Glen Wood, the courtly and innovative patriarch of the Wood Brothers Racing team who had been the oldest living member of the NASCAR Hall of Fame, died Jan. 18 in Stuart, Va. He was 93.

Wood Brothers announced the death of its team founder on social media but did not cite a cause.

Mr. Wood, along with younger brother Leonard, co-founded the Wood Brothers Racing team in 1950 and won four races over an 11-year career behind the wheel. Mr. Wood in 1998 was named one of NASCAR’s 50 Greatest Drivers — a list that included 20 drivers who had once raced a Wood Brothers car.

He also was a member of the Virginia Sports Hall of Fame and in 2011 was elected to the ­NASCAR Hall of Fame.

“The Wood Brothers race team, by any measure, has been one of the most successful racing operations in the history of NASCAR,” said Edsel B. Ford II, a member of Ford’s board of directors. “Glen was an innovator who, along with his family, changed the sport itself.”

The Wood Brothers came from humble beginnings and built a racing team ahead of its time that still competes at NASCAR’s top level. The Wood Brothers won 99 races in more than 1,500 starts in NASCAR’s elite division, achieving that record with numerous manufacturers and star drivers. Mr. Wood was the primary driver when the team was launched.


Glen Wood, who had been the oldest living member of the NASCAR Hall of Fame, died at 93. (Chuck Burton/AP)

“We started racing in 1950 with a car we bought for $50,” he told the Associated Press as the team readied for its 1,000th start in 2000. “We put No. 50 on the side of the car because it just seemed like the right thing to do. Now here we are 50 years later.”

The car number was eventually changed to 21, which is one of the most revered numbers in ­NASCAR. Among those who drove for the team were David Pearson, Cale Yarborough, Curtis Turner and A.J. Foyt. Pearson waged most of his battles with rival Richard Petty while driving for the Wood Brothers.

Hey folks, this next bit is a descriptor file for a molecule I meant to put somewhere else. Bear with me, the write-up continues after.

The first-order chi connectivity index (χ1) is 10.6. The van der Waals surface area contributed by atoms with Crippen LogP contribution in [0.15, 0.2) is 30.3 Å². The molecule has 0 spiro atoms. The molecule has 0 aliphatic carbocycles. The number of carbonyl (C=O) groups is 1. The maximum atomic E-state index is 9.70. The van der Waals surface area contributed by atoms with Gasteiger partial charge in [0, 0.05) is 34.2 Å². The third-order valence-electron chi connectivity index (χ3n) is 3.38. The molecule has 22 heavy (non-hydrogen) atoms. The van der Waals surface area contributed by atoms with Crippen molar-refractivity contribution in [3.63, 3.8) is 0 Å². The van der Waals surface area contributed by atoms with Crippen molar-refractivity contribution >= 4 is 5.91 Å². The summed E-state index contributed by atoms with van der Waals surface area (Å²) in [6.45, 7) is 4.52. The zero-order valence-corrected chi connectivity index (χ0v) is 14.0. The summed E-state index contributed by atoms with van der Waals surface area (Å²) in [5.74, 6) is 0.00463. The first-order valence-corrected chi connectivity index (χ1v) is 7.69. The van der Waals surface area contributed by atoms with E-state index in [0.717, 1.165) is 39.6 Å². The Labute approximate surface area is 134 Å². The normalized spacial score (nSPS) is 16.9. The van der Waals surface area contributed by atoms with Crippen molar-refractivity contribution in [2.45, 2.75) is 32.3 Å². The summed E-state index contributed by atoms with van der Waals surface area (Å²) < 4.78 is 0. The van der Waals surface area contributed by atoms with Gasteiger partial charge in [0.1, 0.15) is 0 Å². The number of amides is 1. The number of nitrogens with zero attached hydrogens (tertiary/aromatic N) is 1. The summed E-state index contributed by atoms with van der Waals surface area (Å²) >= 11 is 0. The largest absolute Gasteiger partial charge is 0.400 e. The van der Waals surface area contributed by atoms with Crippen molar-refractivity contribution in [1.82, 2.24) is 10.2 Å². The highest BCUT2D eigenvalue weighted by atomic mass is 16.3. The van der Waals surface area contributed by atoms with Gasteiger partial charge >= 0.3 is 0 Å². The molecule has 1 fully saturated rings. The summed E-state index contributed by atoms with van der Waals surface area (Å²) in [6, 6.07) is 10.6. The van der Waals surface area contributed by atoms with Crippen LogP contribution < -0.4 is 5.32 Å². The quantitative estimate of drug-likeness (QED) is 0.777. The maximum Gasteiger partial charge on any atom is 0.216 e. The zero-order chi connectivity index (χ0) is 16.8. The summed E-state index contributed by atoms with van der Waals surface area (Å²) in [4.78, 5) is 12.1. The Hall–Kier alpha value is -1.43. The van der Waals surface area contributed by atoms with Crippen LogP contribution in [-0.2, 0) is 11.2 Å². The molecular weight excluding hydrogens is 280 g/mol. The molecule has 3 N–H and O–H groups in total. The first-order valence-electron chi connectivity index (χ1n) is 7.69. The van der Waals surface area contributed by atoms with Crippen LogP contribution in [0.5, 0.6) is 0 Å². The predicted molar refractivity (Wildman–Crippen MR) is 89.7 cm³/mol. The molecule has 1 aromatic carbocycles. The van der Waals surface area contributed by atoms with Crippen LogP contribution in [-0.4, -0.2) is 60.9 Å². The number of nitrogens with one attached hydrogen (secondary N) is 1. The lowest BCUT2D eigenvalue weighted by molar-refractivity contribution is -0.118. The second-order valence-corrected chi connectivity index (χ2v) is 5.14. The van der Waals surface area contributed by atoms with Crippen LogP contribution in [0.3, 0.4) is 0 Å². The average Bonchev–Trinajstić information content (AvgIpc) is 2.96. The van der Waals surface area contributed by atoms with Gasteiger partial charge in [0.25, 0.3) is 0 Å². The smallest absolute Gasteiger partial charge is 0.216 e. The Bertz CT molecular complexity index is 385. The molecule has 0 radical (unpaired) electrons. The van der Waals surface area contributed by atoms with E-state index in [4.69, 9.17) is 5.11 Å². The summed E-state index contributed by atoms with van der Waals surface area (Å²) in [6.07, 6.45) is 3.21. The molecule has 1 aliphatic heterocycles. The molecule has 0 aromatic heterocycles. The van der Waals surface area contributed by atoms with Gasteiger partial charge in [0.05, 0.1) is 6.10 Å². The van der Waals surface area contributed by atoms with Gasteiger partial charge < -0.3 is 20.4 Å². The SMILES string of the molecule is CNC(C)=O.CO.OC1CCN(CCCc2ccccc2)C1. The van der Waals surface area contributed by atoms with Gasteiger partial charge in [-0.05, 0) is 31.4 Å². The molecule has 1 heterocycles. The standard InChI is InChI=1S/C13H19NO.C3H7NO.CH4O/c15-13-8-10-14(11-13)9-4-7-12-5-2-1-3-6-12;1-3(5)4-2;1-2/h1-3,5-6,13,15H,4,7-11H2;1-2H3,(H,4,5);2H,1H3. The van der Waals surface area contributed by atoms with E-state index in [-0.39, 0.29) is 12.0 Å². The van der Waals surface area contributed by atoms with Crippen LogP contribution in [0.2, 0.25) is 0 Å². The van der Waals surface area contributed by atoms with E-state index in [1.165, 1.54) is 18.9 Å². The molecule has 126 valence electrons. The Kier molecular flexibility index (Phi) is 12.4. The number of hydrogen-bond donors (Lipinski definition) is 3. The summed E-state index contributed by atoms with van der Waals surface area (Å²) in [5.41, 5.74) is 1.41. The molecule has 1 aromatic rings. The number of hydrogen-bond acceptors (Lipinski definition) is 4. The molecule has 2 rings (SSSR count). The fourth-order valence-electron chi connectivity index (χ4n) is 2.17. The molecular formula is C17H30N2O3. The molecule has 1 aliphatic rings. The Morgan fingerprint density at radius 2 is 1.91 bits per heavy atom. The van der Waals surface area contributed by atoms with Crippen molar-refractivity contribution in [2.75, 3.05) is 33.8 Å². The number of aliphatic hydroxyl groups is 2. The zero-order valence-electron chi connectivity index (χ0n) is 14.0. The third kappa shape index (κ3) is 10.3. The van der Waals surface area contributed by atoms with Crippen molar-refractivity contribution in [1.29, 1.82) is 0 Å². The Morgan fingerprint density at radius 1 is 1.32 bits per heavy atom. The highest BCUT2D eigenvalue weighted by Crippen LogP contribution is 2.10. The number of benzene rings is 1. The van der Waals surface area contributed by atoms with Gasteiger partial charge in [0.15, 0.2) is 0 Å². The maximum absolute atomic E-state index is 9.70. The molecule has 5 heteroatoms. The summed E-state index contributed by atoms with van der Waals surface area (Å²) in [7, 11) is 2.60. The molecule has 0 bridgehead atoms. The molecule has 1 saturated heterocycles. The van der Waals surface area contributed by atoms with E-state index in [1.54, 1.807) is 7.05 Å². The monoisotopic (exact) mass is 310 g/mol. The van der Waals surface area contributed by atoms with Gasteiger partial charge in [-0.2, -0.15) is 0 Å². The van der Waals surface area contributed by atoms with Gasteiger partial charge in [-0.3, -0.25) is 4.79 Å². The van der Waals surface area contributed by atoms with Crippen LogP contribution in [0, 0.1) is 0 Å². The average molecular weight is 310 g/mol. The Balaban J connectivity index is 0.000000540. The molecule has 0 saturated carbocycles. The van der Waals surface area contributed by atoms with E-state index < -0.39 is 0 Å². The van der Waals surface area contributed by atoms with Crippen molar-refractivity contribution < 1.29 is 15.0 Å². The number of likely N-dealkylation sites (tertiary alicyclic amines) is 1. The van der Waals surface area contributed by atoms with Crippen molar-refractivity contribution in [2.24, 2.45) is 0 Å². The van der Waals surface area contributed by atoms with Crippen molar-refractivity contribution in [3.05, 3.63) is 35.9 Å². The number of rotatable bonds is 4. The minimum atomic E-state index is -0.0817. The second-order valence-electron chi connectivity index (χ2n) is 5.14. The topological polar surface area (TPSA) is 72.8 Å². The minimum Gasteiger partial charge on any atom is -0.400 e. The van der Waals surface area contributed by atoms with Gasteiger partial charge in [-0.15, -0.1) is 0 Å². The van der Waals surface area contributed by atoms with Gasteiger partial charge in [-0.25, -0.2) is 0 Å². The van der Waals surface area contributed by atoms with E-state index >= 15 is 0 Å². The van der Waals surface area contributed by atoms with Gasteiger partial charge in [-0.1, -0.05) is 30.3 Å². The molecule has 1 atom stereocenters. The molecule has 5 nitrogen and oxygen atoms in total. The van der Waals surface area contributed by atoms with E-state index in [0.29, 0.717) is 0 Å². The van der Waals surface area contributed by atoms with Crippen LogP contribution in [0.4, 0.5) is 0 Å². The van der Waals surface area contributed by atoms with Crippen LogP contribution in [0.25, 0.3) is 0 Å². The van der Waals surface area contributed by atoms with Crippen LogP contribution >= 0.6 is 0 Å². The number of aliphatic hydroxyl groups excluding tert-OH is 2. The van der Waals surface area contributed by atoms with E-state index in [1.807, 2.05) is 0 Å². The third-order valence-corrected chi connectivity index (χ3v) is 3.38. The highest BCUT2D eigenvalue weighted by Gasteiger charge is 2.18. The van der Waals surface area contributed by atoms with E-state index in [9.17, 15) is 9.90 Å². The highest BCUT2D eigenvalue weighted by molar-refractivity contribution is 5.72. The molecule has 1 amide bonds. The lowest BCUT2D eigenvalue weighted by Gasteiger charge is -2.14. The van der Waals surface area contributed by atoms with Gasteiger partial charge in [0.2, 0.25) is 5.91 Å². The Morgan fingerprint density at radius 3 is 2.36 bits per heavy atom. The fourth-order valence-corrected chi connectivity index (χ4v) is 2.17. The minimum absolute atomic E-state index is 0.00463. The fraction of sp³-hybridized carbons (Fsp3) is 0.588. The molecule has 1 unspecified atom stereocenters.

Mr. Wood drove in the inaugural 1959 Daytona 500 and won the race five times as team owner. He had attended every Speedweeks in Daytona since 1947 until last season.

The Wood Brothers have won at least one NASCAR race in each of the past six decades. The team won the Daytona 500 in 1963 (Tiny Lund), 1968 (Yarborough), 1972 (Foyt), 1976 (Pearson) and 2011 (Trevor Bayne).

“In addition to their on-track success, Wood Brothers Racing is recognized for revolutionizing the pit stops and dropping the time teams spent on pit road by as much as 50 percent,” said ­NASCAR Hall of Fame Executive Director Winston Kelley. “Wood Brothers Racing was recently recognized by the Guinness Book of World Records as the longest active NASCAR team, now at 69 years and counting.”

Mr. Wood was first hooked on racing when he visited Daytona Beach to watch cars on the beach-road course in 1947. His driving days ended in 1964, but he and Leonard Wood carried on the team. The Wood Brothers entered the Indianapolis 500 in 1965 as the pit crew for Jim Clark. Four Wood brothers — Glen, Leonard, Delano and Ray Lee — serviced Colin Chapman’s famed Lotus, powered by Ford and driven by Clark, the most glamorous Formula One driver of the day. Clark won the race.

— Associated Press